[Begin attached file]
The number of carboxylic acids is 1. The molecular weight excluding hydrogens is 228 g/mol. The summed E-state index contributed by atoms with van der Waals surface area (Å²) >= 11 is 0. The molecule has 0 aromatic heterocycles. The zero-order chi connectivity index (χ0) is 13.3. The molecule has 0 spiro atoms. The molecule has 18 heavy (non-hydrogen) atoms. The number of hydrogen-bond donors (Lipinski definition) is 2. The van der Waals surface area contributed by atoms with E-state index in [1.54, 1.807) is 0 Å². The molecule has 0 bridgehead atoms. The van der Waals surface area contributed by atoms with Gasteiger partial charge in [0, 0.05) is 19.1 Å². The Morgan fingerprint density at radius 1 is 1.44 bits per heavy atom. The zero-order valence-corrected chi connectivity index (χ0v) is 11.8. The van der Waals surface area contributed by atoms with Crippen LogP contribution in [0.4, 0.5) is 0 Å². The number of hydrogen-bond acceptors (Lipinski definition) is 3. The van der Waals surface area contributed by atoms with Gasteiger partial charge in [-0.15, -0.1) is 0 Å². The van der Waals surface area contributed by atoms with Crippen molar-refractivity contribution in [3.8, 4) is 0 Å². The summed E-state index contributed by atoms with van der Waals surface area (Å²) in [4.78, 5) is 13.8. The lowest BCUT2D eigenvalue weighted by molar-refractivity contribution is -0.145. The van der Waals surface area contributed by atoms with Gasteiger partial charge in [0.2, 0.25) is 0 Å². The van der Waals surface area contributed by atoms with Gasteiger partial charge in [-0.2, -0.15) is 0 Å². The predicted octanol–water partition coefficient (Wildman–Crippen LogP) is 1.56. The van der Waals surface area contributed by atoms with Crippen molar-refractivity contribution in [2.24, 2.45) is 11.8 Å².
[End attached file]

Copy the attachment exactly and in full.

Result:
The number of carboxylic acids is 1. The molecular weight excluding hydrogens is 228 g/mol. The summed E-state index contributed by atoms with van der Waals surface area (Å²) >= 11 is 0. The molecule has 0 aromatic heterocycles. The zero-order chi connectivity index (χ0) is 13.3. The molecule has 0 spiro atoms. The molecule has 18 heavy (non-hydrogen) atoms. The number of hydrogen-bond donors (Lipinski definition) is 2. The van der Waals surface area contributed by atoms with E-state index in [1.54, 1.807) is 0 Å². The molecule has 0 bridgehead atoms. The van der Waals surface area contributed by atoms with Gasteiger partial charge in [0, 0.05) is 19.1 Å². The Morgan fingerprint density at radius 1 is 1.44 bits per heavy atom. The zero-order valence-corrected chi connectivity index (χ0v) is 11.8. The van der Waals surface area contributed by atoms with Crippen LogP contribution in [0.4, 0.5) is 0 Å². The number of hydrogen-bond acceptors (Lipinski definition) is 3. The van der Waals surface area contributed by atoms with Gasteiger partial charge in [-0.15, -0.1) is 0 Å². The van der Waals surface area contributed by atoms with Crippen molar-refractivity contribution in [3.8, 4) is 0 Å². The summed E-state index contributed by atoms with van der Waals surface area (Å²) in [4.78, 5) is 13.8. The lowest BCUT2D eigenvalue weighted by molar-refractivity contribution is -0.145. The van der Waals surface area contributed by atoms with Gasteiger partial charge in [0.2, 0.25) is 0 Å². The van der Waals surface area contributed by atoms with Gasteiger partial charge in [-0.2, -0.15) is 0 Å². The predicted octanol–water partition coefficient (Wildman–Crippen LogP) is 1.56. The van der Waals surface area contributed by atoms with Crippen molar-refractivity contribution in [2.24, 2.45) is 11.8 Å².